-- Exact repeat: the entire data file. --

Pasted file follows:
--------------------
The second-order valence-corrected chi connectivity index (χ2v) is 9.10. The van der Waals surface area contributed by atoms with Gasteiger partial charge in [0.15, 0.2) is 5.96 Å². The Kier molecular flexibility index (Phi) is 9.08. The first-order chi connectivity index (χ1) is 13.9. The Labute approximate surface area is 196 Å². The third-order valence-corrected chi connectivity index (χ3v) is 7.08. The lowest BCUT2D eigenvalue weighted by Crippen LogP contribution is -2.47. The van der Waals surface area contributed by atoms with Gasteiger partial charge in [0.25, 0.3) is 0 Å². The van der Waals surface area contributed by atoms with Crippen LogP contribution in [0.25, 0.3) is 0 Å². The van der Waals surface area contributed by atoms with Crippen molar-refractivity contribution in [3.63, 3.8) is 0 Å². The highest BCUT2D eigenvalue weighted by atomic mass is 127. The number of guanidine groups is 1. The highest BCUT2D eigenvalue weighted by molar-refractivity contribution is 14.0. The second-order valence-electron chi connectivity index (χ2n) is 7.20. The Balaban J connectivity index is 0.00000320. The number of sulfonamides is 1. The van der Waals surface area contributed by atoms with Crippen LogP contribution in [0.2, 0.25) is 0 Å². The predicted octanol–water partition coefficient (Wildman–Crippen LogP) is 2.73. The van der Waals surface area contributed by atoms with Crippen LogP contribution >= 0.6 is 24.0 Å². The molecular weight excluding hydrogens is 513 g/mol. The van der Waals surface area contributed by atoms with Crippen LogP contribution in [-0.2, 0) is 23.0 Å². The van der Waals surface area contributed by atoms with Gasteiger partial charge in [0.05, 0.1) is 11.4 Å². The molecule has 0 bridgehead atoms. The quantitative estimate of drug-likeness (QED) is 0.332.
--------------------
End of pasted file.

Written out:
The second-order valence-corrected chi connectivity index (χ2v) is 9.10. The van der Waals surface area contributed by atoms with Gasteiger partial charge in [0.15, 0.2) is 5.96 Å². The Kier molecular flexibility index (Phi) is 9.08. The first-order chi connectivity index (χ1) is 13.9. The Labute approximate surface area is 196 Å². The third-order valence-corrected chi connectivity index (χ3v) is 7.08. The lowest BCUT2D eigenvalue weighted by Crippen LogP contribution is -2.47. The van der Waals surface area contributed by atoms with Gasteiger partial charge in [0.25, 0.3) is 0 Å². The van der Waals surface area contributed by atoms with Crippen LogP contribution in [0.25, 0.3) is 0 Å². The van der Waals surface area contributed by atoms with Crippen molar-refractivity contribution in [3.63, 3.8) is 0 Å². The highest BCUT2D eigenvalue weighted by atomic mass is 127. The number of guanidine groups is 1. The highest BCUT2D eigenvalue weighted by molar-refractivity contribution is 14.0. The second-order valence-electron chi connectivity index (χ2n) is 7.20. The Balaban J connectivity index is 0.00000320. The number of sulfonamides is 1. The van der Waals surface area contributed by atoms with Crippen LogP contribution in [0.2, 0.25) is 0 Å². The predicted octanol–water partition coefficient (Wildman–Crippen LogP) is 2.73. The van der Waals surface area contributed by atoms with Crippen LogP contribution >= 0.6 is 24.0 Å². The molecular weight excluding hydrogens is 513 g/mol. The van der Waals surface area contributed by atoms with Crippen LogP contribution in [-0.2, 0) is 23.0 Å². The van der Waals surface area contributed by atoms with Gasteiger partial charge in [0.05, 0.1) is 11.4 Å². The molecule has 0 bridgehead atoms. The quantitative estimate of drug-likeness (QED) is 0.332.